Islamic finance is a centuries-old practice designed to enable Muslims to invest and transact business while remaining in accord with their religious beliefs. The Muslim world has long raised capital in accordance with Sharia principles. These principles reflect the requirements of the Islamic faith. For example, Sharia principles forbid the receipt of income derived from money alone in the form of interest. They also forbid investment in certain types of businesses restricted by the Muslim faith, including those that produce alcohol, weapons, pornography or those that facilitate gambling.
Because of the principles behind Sharia-compliant finance, we are seeing its reach gain momentum beyond Islamic nations, both as a result of growth in the Muslim population in the Western world and of interest from non-Muslims in ethical forms of finance. Although Islamic banking represents only one percent of the whole banking market, according to recent reports, global Islamic investments have increased by 150 percent since 2006.
These are particularly interesting times for this relatively small but growing sector as we wait for a picture to form around the potential effects of the United Kingdom leaving the European Union (EU). As with most aspects of Brexit, at this stage it is impossible to predict exactly what those effects might be. However, there are indications that an exit from the EU may not have a detrimental impact on Sharia-compliant finance. Indeed it could well create an environment that benefits it.
The huge potential for domestic investment from Sharia-compliant sources in the UK should not be understated. There is already a substantial amount of Sharia-compliant investment made by UK-based investors in UK projects. The UK has a clear advantage in this area when compared with much of the EU. Around five percent of the population of the UK are of Muslim faith, and many of these people have a desire to invest in a manner compliant with Sharia principles. Non-Muslim entities are reportedly increasingly using Islamic banks and their products for reasons of availability and pricing. Al Rayan Bank recently reported that 70 percent of the customers that went to it last year were non-Muslims.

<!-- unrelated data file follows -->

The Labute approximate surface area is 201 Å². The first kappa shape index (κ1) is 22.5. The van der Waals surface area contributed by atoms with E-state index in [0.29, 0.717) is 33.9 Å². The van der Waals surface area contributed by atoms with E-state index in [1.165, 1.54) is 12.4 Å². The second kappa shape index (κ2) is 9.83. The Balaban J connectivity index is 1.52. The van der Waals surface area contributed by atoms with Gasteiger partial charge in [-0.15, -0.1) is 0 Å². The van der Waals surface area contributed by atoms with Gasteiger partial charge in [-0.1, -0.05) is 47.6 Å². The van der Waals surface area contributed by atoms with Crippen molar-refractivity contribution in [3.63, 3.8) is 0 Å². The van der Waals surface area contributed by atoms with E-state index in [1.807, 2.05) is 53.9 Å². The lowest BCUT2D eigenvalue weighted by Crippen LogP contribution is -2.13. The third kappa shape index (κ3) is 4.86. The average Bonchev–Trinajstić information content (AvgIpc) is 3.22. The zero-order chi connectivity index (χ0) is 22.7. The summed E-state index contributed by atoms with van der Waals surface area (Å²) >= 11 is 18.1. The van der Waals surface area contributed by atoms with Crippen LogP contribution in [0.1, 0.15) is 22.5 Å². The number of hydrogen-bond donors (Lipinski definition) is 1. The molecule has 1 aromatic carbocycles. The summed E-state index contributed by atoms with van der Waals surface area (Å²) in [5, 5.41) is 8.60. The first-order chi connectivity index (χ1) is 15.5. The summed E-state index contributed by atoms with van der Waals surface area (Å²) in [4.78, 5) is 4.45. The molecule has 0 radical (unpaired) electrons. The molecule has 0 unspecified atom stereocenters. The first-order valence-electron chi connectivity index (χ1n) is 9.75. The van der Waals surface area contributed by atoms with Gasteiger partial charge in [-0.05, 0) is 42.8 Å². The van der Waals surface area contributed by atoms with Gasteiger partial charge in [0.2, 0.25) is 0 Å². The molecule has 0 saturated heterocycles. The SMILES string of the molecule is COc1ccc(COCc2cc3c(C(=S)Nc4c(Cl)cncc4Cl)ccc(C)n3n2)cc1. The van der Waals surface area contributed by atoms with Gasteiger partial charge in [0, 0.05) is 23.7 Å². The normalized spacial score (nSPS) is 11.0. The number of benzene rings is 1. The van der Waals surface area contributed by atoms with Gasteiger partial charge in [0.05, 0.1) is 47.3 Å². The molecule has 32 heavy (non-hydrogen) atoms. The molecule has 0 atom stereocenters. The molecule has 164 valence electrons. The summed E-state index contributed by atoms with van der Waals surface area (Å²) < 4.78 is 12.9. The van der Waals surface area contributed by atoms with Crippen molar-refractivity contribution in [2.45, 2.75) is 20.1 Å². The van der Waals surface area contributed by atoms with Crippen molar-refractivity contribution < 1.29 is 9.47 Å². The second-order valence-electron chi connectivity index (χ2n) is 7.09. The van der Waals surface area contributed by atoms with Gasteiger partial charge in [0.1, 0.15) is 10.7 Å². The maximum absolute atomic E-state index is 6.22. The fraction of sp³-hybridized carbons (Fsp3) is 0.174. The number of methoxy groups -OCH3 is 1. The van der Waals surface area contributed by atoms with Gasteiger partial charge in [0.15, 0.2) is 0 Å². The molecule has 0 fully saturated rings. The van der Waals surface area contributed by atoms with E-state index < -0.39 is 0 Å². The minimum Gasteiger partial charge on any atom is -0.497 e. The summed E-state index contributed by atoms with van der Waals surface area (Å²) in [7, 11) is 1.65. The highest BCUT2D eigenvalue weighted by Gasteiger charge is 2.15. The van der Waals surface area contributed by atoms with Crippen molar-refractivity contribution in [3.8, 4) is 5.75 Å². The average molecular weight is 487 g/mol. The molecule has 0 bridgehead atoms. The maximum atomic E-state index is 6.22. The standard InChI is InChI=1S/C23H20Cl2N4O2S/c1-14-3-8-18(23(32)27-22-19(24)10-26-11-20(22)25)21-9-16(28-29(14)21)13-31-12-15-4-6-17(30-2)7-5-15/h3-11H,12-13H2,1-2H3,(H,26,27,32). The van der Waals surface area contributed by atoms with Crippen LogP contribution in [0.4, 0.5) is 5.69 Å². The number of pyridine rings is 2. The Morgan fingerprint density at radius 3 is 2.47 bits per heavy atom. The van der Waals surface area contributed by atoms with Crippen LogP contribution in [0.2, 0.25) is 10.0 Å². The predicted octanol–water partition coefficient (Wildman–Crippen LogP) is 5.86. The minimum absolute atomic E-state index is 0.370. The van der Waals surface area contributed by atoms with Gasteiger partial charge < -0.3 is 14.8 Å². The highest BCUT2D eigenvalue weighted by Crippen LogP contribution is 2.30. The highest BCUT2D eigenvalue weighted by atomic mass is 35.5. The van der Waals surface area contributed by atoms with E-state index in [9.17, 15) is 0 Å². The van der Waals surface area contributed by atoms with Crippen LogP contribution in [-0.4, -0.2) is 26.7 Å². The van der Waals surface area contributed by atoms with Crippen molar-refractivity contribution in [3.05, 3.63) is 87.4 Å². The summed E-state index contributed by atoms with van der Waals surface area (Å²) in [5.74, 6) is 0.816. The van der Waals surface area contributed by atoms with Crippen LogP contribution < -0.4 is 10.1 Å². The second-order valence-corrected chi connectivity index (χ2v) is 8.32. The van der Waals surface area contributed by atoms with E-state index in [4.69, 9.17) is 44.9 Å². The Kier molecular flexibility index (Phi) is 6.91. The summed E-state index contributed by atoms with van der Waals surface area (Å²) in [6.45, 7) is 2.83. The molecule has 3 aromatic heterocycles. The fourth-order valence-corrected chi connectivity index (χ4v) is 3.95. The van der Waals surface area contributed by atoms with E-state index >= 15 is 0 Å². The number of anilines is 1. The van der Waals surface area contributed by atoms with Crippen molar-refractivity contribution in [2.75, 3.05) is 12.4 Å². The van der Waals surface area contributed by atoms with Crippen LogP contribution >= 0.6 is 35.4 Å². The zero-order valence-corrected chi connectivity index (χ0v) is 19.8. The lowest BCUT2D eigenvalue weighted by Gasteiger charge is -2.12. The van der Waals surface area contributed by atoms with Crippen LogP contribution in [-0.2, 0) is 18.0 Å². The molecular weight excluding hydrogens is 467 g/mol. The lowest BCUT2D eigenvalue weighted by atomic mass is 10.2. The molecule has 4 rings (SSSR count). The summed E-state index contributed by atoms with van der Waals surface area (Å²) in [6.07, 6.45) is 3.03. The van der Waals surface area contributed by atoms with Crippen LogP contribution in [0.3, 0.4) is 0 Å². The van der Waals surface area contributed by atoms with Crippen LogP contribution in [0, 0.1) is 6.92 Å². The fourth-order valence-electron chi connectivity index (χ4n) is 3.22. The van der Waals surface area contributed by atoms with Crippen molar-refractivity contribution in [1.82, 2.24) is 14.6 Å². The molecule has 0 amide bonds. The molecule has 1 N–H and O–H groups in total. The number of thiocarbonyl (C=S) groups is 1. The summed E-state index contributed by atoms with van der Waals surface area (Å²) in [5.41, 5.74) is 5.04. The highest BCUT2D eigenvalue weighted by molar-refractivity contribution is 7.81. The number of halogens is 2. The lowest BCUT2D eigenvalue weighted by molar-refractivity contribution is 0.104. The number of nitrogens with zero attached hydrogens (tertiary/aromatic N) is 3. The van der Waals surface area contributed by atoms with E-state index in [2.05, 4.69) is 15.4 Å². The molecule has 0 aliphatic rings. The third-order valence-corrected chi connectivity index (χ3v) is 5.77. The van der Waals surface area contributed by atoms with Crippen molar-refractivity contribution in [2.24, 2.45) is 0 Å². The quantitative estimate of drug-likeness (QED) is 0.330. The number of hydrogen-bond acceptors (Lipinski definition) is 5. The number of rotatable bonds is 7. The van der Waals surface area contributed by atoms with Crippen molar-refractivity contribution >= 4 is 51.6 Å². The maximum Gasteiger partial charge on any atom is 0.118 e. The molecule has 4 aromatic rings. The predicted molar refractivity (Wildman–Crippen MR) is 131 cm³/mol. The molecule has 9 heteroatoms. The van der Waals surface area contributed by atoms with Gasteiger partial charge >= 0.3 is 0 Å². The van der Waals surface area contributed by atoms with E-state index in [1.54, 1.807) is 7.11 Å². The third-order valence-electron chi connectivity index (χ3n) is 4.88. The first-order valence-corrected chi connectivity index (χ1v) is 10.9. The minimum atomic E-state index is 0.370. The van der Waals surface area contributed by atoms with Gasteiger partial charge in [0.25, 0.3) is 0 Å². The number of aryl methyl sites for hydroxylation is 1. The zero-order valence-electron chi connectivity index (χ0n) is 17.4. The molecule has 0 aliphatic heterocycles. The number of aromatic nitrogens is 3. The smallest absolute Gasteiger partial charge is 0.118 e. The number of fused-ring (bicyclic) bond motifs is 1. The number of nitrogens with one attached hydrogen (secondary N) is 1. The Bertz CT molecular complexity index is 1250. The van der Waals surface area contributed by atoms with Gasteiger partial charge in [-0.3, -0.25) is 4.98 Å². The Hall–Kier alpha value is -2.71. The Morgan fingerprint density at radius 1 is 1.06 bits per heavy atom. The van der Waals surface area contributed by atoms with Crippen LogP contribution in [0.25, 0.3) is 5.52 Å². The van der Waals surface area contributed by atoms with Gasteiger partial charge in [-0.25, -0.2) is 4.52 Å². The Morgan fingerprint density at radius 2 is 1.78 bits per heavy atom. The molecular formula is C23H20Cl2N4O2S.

Islamic banks in the UK have been keen to seize this opportunity. Since establishing itself in the UK around four decades ago, the growth of the Islamic-banking sector has outstripped that of conventional banking, particularly in recent years. New and more complex financing products are being made available, and the opportunities for domestic investment in this sector continue to increase. The fact that the UK already has a growing network of Islamic banks firmly established in the UK will place the UK in a favourable position when compared to EU competitors.
It may also be that, as the need to maximise opportunities for domestic investment within the UK becomes more pressing in the run-up and aftermath of Brexit, we will see more growth in this area. It is quite possible that the UK government will wish to target domestic investment in the Islamic finance sector as an area to incentivise post Brexit.
Overseas investment remains central to the continued growth of Islamic finance in the UK. A large proportion of overseas investment comes from Muslim countries, including for example, the Gulf Cooperation Council (GCC) member states. A weathervane of overseas investor sentiment is often considered to be London’s super-prime real-estate market. This has continued its precipitous decline over the past year. However, there are doubts as to whether this is a sign that Brexit is scaring overseas investment away. What is more likely is that recent increases by the UK government in the stamp duty when combined with a tightening of inheritance-tax rules on non-domiciled purchasers have been taking a heavy toll. Despite this, Knight Frank recently described the UK generally as a “magnet for the super-rich despite Brexit”—with many of those “super-rich” potentially hailing from Muslim nations or having Muslim roots.